Elizabeth Lotardo, a vice president at the leadership development consulting firm McLeod & More, told Forbes that "we have an inherent desire to be part of something that’s bigger than ourselves." She then added, "When you can see the impact that you have on another person, another community, on the world, that carries a lot of weight."
That quote is in reference to the importance of having a purpose in life, which can partially come from one's work. Obviously we are toiling under a capitalism machine, but our brains also want to be productive. We want a sense of meaning and direction. It keeps us going. That's why one woman has taken to TikTok to address the outlandish notion that millennials and Gen Z simply do not want to work. They do. They just don't want to work themselves to death.
Gen Z and millennials are very much into working.
Mik, who goes by @ginger4567 on TikTok, wants to make one thing clear. She wants to work. Gen Z wants to work. Millennials, they are also down to labor clown but someone should check with the Elder Millennials.
If Mik wasn't working, she firmly believes that boredom would consume her like a kraken gobbling up a ship at sea.
During the height of the COVID-19 pandemic, I was unemployed for 15 months. I was more stressed than bored. I recall finding ways to break up the days that somehow made me feel busy. Still, I too prefer to work. I'm doing it right now!
Unlike a great deal of people, Mik loves what she does. She is very passionate about her job. Being employed is more a choice versus a chore, though clearly she has to work in order to survive.
Really liking what you do is a luxury that feels like it popped up in recent history. Once upon a time people were working hideous hours in dangerous factories. And while those conditions have improved immensely, one thing remains the same. We are all working in order to make money, which we need to survive.
Singer Todd Rundgren famously said in his song "Bang on the Drum All Day" that he doesn't wanna work, he wants to bang on the drum all day. I have news for Todd — banging on the drum all day would give him a reason to get up in the morning, just like work! "The purpose of a job is to pay so you are able to afford to live," says Mik. Banging on the drums all day might not do that.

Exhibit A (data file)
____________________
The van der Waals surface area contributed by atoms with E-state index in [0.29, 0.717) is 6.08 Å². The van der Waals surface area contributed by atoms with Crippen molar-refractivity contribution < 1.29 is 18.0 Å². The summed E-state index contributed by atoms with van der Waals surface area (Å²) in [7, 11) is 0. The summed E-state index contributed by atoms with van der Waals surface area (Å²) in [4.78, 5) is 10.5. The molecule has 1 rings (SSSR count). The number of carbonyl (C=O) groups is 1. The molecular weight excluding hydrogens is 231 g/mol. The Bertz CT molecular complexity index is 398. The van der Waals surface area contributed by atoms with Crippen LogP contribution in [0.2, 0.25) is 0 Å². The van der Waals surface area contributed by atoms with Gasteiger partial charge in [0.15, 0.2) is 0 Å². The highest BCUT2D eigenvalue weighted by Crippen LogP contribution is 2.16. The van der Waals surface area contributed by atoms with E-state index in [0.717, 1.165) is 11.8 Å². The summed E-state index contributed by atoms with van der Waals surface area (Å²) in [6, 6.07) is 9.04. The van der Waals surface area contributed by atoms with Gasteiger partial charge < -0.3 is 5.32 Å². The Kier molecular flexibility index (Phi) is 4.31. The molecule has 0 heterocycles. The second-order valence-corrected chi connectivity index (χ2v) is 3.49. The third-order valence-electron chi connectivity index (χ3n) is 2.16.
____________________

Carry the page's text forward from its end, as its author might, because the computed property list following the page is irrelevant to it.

Sadly, working a full-time job no longer holds the same promises it used to. People of Mik's generation, Gen Z, were sold a bill of goods that is simply not possible. Going to college and getting a degree doesn't guarantee you'll be able to secure a job that allows you to live.
"We do not make enough to pay rent, to pay for food," explains Mik. "Everything is so expensive right now, and wages are not keeping up with the cost of living." This is the source of her generation's frustration and in all honesty, most people's.
Beyond working simply to survive, Mik points out they don't have enough money to save. Also, everyone deserves to have a nice time, but no one has the extra money needed to spend an evening out. It's depressing and frustrating. "We can barely afford to pay our rent, and buy food," she says. You'll notice she said rent, not mortgage. Forget buying a house.
By the way, it's not uncommon for younger generations to work two or three jobs. The phrase "side hustle" has become so normalized that folks barely blink when a person is trying to work on top of a full-time job. This is why they don't want to work. They want to give up on themselves the way older generations have given up on them. Can you blame them?